While Malik Ishaq is repeatedly given the benefit of presumption of innocence, another Pakistani is facing a very different judiciary. An appellate forum under the Frontier Crimes Regulation (FCR) has ordered a new case against Shakil Afridi, the doctor accused of helping the CIA find Osama bin Laden, for alleged involvement in anti-state activities and collusion with foreign intelligence. This is not an excuse for Shakil Afridi or a plea for innocence, only an observation that it accusations of cooperating with Americans against terrorism seem to be treated much more seriously than accusations of cooperating with terrorists against Pakistanis.

And then there is the third group in this trio of justice systems. According to media reports, as SC was prepared to close the 35 missing persons case, it was revealed that no FIR has even been filed against the accused Army men.

To the Court’s credit, it is taking the case seriously and is making what appear to be good faith efforts to see justice prevail. However, the Court also has to work within the boundaries of law, which means that it relies on other officials to carry out their own duties, who in this case appear to dragging their feet.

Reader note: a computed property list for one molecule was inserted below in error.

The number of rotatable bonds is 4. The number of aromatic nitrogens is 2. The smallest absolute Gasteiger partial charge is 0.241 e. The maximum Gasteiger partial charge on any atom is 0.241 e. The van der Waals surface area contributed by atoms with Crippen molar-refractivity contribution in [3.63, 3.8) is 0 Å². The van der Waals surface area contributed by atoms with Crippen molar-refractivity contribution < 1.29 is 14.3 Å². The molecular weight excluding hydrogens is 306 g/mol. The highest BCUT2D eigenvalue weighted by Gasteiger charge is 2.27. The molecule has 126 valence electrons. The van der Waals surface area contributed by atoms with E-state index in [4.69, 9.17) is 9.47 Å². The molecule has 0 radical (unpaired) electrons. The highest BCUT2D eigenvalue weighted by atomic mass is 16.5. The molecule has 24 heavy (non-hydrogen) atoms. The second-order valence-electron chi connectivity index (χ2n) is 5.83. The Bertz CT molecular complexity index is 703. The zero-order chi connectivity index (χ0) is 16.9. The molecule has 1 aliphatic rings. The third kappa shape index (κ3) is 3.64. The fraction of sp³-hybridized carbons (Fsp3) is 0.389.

And let us not forget that which some would certainly like us to quickly forget, which is the much rubbished New York Times report that ISI had a secret, unaccountable desk dedicated to Osama bin Laden during his stay here. This is a serious allegation made in one of the most prominent of the world’s newspapers. The last time such unsourced allegations were made, judicial commissions were constituted, officials were placed under house arrest and their movements restricted, and the nation found itself in an uproar. In this case, though, the article was dismissed almost unanimously within hours. Gen Pasha will not be called home from Dubai. No judicial commission or investigation necessary.

But even if the ISI is completely innocent, which is, of course, a possibility that must be given all due consideration, the article does name others and mentions specific evidence against them: